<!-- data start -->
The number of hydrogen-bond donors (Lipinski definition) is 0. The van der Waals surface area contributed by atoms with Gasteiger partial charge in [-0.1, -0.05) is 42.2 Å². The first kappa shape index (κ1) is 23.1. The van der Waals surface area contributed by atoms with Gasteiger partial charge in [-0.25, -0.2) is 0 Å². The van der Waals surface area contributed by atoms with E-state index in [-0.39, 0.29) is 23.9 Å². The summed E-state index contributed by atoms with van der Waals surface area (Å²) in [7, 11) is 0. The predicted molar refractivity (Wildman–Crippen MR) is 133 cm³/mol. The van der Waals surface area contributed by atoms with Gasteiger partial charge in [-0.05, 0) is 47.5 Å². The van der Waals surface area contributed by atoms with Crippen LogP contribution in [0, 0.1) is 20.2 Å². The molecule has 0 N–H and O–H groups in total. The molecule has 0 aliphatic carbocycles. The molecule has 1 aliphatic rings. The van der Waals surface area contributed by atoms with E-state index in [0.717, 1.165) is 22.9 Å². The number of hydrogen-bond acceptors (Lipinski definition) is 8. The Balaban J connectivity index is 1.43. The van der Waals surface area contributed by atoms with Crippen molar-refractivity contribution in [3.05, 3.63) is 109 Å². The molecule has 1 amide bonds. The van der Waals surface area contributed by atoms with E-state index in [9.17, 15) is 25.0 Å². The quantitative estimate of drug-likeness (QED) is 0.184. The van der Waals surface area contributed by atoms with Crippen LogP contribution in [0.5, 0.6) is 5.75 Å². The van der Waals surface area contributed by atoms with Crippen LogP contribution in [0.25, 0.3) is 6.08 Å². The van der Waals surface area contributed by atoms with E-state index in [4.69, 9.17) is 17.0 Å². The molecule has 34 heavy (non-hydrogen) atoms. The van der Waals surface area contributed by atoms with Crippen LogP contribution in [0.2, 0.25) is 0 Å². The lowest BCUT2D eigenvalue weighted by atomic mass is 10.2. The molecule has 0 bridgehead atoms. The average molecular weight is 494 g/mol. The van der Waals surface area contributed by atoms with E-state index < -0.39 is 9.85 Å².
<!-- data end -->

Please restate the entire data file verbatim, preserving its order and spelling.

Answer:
The number of hydrogen-bond donors (Lipinski definition) is 0. The van der Waals surface area contributed by atoms with Gasteiger partial charge in [-0.1, -0.05) is 42.2 Å². The first kappa shape index (κ1) is 23.1. The van der Waals surface area contributed by atoms with Gasteiger partial charge in [-0.25, -0.2) is 0 Å². The van der Waals surface area contributed by atoms with E-state index in [-0.39, 0.29) is 23.9 Å². The summed E-state index contributed by atoms with van der Waals surface area (Å²) in [7, 11) is 0. The predicted molar refractivity (Wildman–Crippen MR) is 133 cm³/mol. The van der Waals surface area contributed by atoms with Gasteiger partial charge in [-0.05, 0) is 47.5 Å². The van der Waals surface area contributed by atoms with Crippen LogP contribution in [0, 0.1) is 20.2 Å². The molecule has 0 N–H and O–H groups in total. The molecule has 0 aliphatic carbocycles. The molecule has 1 aliphatic rings. The van der Waals surface area contributed by atoms with E-state index in [0.717, 1.165) is 22.9 Å². The number of hydrogen-bond acceptors (Lipinski definition) is 8. The Balaban J connectivity index is 1.43. The van der Waals surface area contributed by atoms with Crippen molar-refractivity contribution in [3.05, 3.63) is 109 Å². The molecule has 1 amide bonds. The van der Waals surface area contributed by atoms with E-state index in [9.17, 15) is 25.0 Å². The quantitative estimate of drug-likeness (QED) is 0.184. The van der Waals surface area contributed by atoms with Crippen LogP contribution in [0.5, 0.6) is 5.75 Å². The van der Waals surface area contributed by atoms with Crippen LogP contribution in [0.25, 0.3) is 6.08 Å². The van der Waals surface area contributed by atoms with E-state index in [4.69, 9.17) is 17.0 Å². The molecule has 34 heavy (non-hydrogen) atoms. The van der Waals surface area contributed by atoms with Crippen LogP contribution in [0.2, 0.25) is 0 Å². The lowest BCUT2D eigenvalue weighted by atomic mass is 10.2. The molecule has 0 bridgehead atoms. The average molecular weight is 494 g/mol. The van der Waals surface area contributed by atoms with E-state index < -0.39 is 9.85 Å².